Keith Griffith contributed to this story.
Add CTO Padmasree Warrior and globalization chief Wim Elfrink to the list of departing Cisco executives, as they’re not on the executive team announced today by incoming CEO Chuck Robbins.
Robbins will take over as Cisco CEO on July 26, as John Chambers ends his 20-year reign.
Cisco had already announced the departures of Rob Lloyd and Gary Moore, the company’s two presidents and, maybe not coincidentally, the two considered most likely to succeed Chambers.
The departure of Warrior, who was appointed CTO by Chambers in 2007, was predicted by Re/code earlier this week.
Elfrink was Cisco’s chief globalization officer from 2006 on. Among his first tasks was to set up Cisco’s second headquarters, in Bangalore, India — a project that involved moving to India and getting Cisco more ensconced in the Bangalore community.
Cisco also announced that Edzard Overbeek, senior vice president of services, is departing.
Elfrink will leave Cisco on July 25. Warrior will stay until September as an advisor, and Overbeek will stay as an advisor for an unspecified length of time.
Leading Off, Playing Center Field …
The 10-member executive team is a slimming-down from Chambers’ 13-member team. Robbins did not fill the president roles vacated by Lloyd and Moore, instead opting for a smaller leadership team reporting directly to himself.
Here’s the lineup card he turned in this morning.
Pankaj Patel will be executive vice president of development. He’s spent the past several years in executive roles related to Cisco’s engineering team, and Chambers had credited him with reorganizing that team during the past two years. Patel hasn’t always been as visible as other executives but has been a key decision-maker in Cisco’s upper ranks.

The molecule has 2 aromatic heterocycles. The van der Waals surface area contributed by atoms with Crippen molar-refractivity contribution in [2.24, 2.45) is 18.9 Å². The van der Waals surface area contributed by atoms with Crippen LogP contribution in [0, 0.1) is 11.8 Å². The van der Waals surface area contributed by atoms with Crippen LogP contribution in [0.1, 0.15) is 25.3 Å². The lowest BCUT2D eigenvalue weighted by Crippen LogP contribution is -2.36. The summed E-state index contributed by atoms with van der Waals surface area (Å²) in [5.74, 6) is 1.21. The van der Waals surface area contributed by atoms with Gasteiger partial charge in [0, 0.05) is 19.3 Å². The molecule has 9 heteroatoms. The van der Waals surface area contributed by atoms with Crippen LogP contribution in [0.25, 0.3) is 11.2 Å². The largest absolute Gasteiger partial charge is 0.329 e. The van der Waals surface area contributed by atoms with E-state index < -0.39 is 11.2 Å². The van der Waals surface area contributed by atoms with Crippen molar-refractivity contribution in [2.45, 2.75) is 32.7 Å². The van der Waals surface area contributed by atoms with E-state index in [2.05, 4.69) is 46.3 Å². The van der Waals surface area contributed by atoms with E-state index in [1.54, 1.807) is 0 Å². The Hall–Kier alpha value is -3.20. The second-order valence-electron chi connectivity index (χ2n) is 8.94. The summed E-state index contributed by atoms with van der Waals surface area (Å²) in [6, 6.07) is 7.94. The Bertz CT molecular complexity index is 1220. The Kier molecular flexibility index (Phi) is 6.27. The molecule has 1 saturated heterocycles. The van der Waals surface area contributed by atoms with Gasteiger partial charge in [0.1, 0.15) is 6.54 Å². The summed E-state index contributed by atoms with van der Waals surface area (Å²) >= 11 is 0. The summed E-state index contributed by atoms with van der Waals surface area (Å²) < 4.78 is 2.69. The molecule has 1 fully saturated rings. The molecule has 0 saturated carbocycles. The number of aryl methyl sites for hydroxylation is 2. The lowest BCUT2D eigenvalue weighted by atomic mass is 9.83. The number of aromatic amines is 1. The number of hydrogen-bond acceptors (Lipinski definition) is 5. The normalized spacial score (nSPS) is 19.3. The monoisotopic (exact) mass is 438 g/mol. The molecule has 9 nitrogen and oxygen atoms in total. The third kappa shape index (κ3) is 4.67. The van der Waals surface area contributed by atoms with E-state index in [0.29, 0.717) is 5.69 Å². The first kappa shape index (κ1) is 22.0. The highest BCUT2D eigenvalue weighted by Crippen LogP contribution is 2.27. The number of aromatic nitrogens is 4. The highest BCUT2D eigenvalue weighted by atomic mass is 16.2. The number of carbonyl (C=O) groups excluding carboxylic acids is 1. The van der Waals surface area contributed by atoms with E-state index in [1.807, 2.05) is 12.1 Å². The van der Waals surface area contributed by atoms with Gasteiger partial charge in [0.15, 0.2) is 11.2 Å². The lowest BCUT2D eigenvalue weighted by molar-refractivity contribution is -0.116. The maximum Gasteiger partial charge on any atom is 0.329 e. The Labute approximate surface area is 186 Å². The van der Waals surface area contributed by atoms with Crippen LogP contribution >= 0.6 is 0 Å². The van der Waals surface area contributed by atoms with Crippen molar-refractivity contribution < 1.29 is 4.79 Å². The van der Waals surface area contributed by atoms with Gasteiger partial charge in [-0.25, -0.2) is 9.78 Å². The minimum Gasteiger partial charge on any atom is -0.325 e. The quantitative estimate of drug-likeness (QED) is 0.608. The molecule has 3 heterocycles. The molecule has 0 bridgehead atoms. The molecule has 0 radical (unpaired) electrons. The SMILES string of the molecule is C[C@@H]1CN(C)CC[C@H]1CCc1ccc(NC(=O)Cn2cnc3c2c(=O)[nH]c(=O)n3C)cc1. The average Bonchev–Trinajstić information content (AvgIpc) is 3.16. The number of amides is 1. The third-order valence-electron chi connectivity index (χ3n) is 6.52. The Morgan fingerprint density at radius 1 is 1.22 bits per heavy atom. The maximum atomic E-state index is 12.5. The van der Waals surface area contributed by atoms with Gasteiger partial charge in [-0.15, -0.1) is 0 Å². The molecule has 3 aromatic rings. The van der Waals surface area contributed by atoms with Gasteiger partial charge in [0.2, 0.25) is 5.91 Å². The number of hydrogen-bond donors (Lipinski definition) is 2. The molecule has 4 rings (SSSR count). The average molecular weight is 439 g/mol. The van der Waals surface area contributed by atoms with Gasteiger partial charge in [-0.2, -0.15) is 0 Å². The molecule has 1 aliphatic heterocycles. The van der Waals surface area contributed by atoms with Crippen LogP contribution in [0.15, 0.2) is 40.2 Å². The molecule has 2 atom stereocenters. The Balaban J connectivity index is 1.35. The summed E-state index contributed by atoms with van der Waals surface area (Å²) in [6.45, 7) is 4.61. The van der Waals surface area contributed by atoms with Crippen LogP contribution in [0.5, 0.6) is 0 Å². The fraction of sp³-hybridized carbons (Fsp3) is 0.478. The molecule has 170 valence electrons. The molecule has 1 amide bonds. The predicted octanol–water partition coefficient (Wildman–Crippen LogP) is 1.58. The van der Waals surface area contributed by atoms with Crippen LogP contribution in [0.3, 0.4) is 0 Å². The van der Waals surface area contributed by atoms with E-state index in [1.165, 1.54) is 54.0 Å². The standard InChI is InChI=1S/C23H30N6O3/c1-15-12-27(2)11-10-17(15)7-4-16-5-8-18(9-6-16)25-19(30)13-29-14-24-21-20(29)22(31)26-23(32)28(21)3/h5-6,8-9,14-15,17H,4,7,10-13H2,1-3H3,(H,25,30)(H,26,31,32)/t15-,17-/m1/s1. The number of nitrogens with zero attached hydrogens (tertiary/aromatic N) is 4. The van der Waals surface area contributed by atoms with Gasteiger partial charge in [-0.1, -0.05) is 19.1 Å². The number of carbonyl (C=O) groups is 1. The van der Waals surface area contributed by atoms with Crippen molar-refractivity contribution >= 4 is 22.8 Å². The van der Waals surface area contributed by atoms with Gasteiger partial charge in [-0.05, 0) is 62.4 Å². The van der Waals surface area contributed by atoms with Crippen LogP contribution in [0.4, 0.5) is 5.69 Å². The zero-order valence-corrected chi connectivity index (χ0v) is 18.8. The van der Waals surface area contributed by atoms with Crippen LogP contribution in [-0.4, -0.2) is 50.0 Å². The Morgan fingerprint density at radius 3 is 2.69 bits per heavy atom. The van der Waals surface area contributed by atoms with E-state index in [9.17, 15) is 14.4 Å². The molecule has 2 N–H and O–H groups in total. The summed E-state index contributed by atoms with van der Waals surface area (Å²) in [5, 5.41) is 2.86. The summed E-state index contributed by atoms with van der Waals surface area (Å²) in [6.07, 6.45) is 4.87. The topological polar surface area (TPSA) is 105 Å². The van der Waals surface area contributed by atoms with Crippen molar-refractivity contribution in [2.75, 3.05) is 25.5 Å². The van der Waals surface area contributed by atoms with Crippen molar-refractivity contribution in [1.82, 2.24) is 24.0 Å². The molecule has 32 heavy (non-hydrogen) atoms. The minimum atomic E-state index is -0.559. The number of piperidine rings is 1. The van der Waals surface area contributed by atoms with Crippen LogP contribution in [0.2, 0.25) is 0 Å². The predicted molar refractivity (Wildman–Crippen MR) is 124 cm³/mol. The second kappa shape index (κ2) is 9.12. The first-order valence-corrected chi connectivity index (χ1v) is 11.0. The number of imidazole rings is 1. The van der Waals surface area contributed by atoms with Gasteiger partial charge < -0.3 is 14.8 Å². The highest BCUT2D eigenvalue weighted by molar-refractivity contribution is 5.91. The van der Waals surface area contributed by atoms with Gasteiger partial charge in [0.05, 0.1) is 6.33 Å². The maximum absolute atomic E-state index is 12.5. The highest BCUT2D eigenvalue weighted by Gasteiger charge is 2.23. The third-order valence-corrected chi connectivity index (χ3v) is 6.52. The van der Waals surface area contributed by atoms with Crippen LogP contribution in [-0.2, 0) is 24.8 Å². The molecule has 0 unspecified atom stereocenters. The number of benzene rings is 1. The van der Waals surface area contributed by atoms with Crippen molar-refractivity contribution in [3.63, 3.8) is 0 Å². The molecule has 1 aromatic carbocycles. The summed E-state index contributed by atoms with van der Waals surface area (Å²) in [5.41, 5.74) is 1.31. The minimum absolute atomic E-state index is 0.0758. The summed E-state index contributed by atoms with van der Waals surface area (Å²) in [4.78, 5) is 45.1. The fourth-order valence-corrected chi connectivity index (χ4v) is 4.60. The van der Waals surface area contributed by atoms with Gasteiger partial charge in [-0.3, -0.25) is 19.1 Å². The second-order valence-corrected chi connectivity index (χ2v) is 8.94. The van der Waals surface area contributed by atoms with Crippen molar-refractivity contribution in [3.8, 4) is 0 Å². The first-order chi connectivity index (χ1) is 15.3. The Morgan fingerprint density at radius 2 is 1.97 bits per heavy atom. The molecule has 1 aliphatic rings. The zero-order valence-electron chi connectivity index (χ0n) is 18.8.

Rebecca Jacoby will be promoted to senior vice president of operations — essentially filling the spot held by Moore, who was Cisco’s first-ever COO. Jacoby has been Cisco’s CIO, which put her it the position to be the de facto focus group for a lot of new Cisco technologies. A year or two ago, the company expanded her position to give her input on product development as well — and why not, since she actually had to deploy the stuff. Guillermo Diaz will move up to take the CIO position.
Hilton Romanski will effectively replace Warrior, becoming chief technology and strategy officer. Romanski has been in charge of Cisco’s acquisitions since late 2011. That job that comes with a lot of visibility; Cisco counts 40 deals he’s shepherded, totaling $20 billion in spending. It seems like a natural step, as he’s already been waist-deep in new technologies.
Ruba Borno will be chief of staff, a role that was common at large tech firms in the 80s but had gone the way of skinny ties. (It’s making a comeback; HP CEO Meg Whitman has a chief of staff as well.) Borno, who holds a Ph.D. in electrical engineering, is the lone outsider in the executive circle; she’s joining Cisco from Boston Consulting Group, where she worked in the technology and organizational practice groups. She’ll also serve as Cisco’s vice president of growth initiatives.
Karen Walker takes over as chief marketing officer, replacing Blair Christie. There’s no official word yet on whether Christie will be leaving Cisco.
Joe Cozzolino will be senior vice president of services, replacing Overbeek. He’s a former Motorola executive who’s been working at Cisco on the service provider side, leading the mobility and video businesses.
Francine Kastoudas will be a senior vice president and chief people officer, a.k.a. head of human resources.
Chris Dedicoat, a 20-year Cisco veteran, will be senior vice president of worldwide sales, replacing Lloyd.
Kelly Kramer remains CFO, and Mark Chandler remains general counsel.